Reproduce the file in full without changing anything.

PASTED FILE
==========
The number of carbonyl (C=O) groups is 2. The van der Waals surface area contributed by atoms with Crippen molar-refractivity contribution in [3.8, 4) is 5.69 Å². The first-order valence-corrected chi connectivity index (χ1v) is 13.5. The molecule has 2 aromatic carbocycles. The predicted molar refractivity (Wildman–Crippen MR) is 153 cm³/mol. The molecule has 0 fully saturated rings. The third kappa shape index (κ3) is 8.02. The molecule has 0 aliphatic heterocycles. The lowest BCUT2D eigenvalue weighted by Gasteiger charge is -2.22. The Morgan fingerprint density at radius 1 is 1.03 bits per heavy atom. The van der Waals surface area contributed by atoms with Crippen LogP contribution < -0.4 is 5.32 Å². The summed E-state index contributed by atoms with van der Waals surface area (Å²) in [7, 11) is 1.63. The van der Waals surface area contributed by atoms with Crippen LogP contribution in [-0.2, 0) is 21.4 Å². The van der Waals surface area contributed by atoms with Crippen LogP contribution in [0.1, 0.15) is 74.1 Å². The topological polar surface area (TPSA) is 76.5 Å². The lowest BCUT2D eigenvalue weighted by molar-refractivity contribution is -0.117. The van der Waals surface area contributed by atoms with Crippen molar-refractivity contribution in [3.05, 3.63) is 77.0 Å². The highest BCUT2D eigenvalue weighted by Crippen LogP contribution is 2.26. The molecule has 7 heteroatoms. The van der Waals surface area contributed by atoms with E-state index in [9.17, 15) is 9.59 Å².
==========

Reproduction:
The number of carbonyl (C=O) groups is 2. The van der Waals surface area contributed by atoms with Crippen molar-refractivity contribution in [3.8, 4) is 5.69 Å². The first-order valence-corrected chi connectivity index (χ1v) is 13.5. The molecule has 2 aromatic carbocycles. The predicted molar refractivity (Wildman–Crippen MR) is 153 cm³/mol. The molecule has 0 fully saturated rings. The third kappa shape index (κ3) is 8.02. The molecule has 0 aliphatic heterocycles. The lowest BCUT2D eigenvalue weighted by Gasteiger charge is -2.22. The Morgan fingerprint density at radius 1 is 1.03 bits per heavy atom. The van der Waals surface area contributed by atoms with Crippen LogP contribution < -0.4 is 5.32 Å². The summed E-state index contributed by atoms with van der Waals surface area (Å²) in [7, 11) is 1.63. The van der Waals surface area contributed by atoms with Crippen LogP contribution in [-0.2, 0) is 21.4 Å². The van der Waals surface area contributed by atoms with Crippen LogP contribution in [0.1, 0.15) is 74.1 Å². The topological polar surface area (TPSA) is 76.5 Å². The lowest BCUT2D eigenvalue weighted by molar-refractivity contribution is -0.117. The van der Waals surface area contributed by atoms with Crippen molar-refractivity contribution in [3.05, 3.63) is 77.0 Å². The highest BCUT2D eigenvalue weighted by Crippen LogP contribution is 2.26. The molecule has 7 heteroatoms. The van der Waals surface area contributed by atoms with E-state index in [9.17, 15) is 9.59 Å².